When I first arrived in Santa Fe in 1978 to work for Richard McCord as a news writer I quickly felt at home. I thrived on the diversity of my new community and the variety of my assignments; one week investigating the city’s sole ambulance service, whose equipment fell deplorably short of state requirements; another covering the local furor over the Friday night ritual of lowriders circling the Plaza with blaring radios.
Ten years later, when I acquired the Reporter from Dick, he had led it to distinction in investigative reporting. I wanted to maintain those standards. But I also set a new goal: I believed the paper now needed to be integrated more intimately into the entire community, bringing a broad range of new voices to speak out on our pages and allowing all of us to listen to one another.
"we tried our best to maintain a balance between the inevitability of change, and that which was fundamental to Santa Fe’s character."
In my first issue, I decisively stated these goals, and introduced two new weekly columns from local residents Orlando Romero and Jerry Ortiz y Pino. Soon after, we launched our Open Forum—a space available every week to a community member—to complain about what needed to change, demand righting a wrong, or celebrate what was best about Santa Fe. I also began writing a column of my own, called Take Five.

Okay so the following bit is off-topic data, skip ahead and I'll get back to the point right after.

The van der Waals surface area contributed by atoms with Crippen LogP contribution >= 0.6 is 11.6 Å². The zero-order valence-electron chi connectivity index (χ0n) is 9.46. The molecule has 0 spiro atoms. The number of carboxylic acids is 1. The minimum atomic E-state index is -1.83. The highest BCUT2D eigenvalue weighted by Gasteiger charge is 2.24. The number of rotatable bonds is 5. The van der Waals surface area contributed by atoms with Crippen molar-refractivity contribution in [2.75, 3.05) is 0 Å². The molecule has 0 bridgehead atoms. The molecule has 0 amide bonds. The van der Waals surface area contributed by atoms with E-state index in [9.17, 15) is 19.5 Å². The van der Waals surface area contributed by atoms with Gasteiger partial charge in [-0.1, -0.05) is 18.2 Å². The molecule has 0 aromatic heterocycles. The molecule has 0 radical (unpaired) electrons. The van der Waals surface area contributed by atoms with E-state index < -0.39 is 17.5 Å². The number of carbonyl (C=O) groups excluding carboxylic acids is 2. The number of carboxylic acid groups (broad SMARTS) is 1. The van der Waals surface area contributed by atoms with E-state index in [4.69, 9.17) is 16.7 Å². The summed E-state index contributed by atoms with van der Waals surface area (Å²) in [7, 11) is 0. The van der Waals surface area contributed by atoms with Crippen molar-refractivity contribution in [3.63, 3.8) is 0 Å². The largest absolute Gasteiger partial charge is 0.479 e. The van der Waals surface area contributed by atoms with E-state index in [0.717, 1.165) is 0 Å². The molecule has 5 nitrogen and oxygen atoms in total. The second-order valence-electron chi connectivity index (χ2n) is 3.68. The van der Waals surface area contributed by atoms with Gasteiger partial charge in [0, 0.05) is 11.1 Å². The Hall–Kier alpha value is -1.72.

It gave me great personal satisfaction to watch our Letters to the Editor columns increase exponentially. I used to edit these myself and enjoyed placing the ones blasting me on top.
Over the years, our news pages dealt with multiple issues and causes, but my own objectives remained clear: to fight for the integrity of our community. These battles took many forms: fighting people determined to blight the beauty of our surrounding hilltops with mansions (despite prohibitive zoning), exposing out of state interests set to build a massive resort-golf complex in nearby Pecos Valley and persevering in our crusade backing both commercial projects and parklands on the Railyard acreage.
In our editorial positions, we tried our best to maintain a balance between the inevitability of change, and that which was fundamental to Santa Fe’s character.
This was no easy task. I could never have kept going without the talents and support of my excellent colleagues. I miss these fine people sorely. And I miss the countless friends I made all over town as we wrestled—and argued—our way toward balance and truth. It is a remarkable achievement that the Santa Fe Reporter has survived and thrived for 40 long years, and I am honored to have played a part in its history.